Why State should rethink the consolidated music tariffs

Updated: Mar 26

In January this year, during an address to the nation, Kenyan commander in chief Uhuru Kenyatta made an announcement from Mombasa where in his address he recognized that producers in the entertainment industry are also a critical plank of our economy.

“…Kenyans are highly talented and the music industry is potentially one of the most lucrative. Hundreds of our young men and women have invested an incredible amount of effort in the industry but are getting very low returns from their investment. We must allow their investments to pay off so that many more can follow them into one of the industries that we can do exceptionally well in.” read part of the address.

“Following numerous complaints from the producers in the industry, I directed the Ministry of ICT to work with all stakeholders to resolve the legacy issues that have plagued rights holders for decades.

I am pleased to note that progress has been made and an agreement has been reached between all the key stakeholders. The Memorandum of Understanding signed on 20 December 2019 proposes a range of measures that will ensure genuine rights holders are appropriately compensated for their compositions.”

He then directed the Ministry of ICT, in consultation with the AG’s office, to ensure the tariffs are gazette.

It is worth noting that these tariffs are outrageous and ridiculously exorbitant. For example the tariff that took effect from January through 2022, proposes a 55 percent of Gross Revenues on Caller ring back tones, ringtones, downloads, streaming, simulcast and webcasting, including Content Service providers and Telecommunication companies.

Being the highest source of revenue for Kenyan artists, 55 percent is a joke to say the least. How will the remaining 45 percent be shared among artists, producers, distributers, marketing and promotion and pay bills? I support every effort by the state to grow the entertainment industry but this should not be done by greedy people with sinister intentions. The president might have meant well but this is not how to improve an industry.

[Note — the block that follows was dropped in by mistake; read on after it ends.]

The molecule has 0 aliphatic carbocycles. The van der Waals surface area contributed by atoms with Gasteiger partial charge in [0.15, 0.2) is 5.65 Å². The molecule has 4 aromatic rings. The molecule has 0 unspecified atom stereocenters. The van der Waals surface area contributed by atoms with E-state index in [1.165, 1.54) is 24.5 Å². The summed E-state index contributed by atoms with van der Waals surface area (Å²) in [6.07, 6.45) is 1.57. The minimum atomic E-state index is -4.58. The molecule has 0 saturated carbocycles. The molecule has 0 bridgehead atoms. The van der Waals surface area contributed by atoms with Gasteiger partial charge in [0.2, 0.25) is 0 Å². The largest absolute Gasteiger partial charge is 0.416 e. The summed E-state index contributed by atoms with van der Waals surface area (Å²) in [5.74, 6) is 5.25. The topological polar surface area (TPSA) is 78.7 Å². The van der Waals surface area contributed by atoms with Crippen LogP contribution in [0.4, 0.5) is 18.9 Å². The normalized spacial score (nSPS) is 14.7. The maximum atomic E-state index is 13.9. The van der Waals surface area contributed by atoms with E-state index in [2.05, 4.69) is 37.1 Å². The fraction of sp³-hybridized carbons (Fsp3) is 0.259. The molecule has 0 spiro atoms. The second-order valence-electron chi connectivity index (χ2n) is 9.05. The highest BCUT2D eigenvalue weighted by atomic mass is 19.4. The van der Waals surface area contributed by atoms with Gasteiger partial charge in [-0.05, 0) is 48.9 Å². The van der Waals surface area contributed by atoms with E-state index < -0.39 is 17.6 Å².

Such a tariff on the other hand is counter-productive and negates the government’s goal of reducing poverty for the following reasons. First the Music tariffs are pegged on gross revenues in a month. It requires proper record management of records for ascertainment when in fact many producers, artists and record labels rarely keep records of every transaction.

Indeed, this would require knowledge and skills in record management that would certainly be lacking in most producers and artists.

Second, the basis of the consolidated music tariffs at 55 percent of the gross revenues instead of turnover profit is oppressive, discriminatory and presupposes that every such artist makes profits. It is a known fact that most artists enjoy marginal profits such that charging such a huge tariff of 55 percent on the gross revenues would eat into their profits and even the capital thereby driving them out of the industry. It will eventually discourage young people from doing music.

In essence, these tariffs will increase the cost of doing business since producers and artists will have to pay to make returns. It will also encourage brokerage services for purposes of compliance hence encouraging fraud and low compliance levels.

Finally, I would like to know who the stake holders Ministry of ICT and Kenya Copyright Board met. Are they the very individuals artists have been complaining about like Music Copyright Society of Kenya, PRISK among others?

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DON SANTO

Klassik Nation's President

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Is a full-service management, music publishing &entertainment company.
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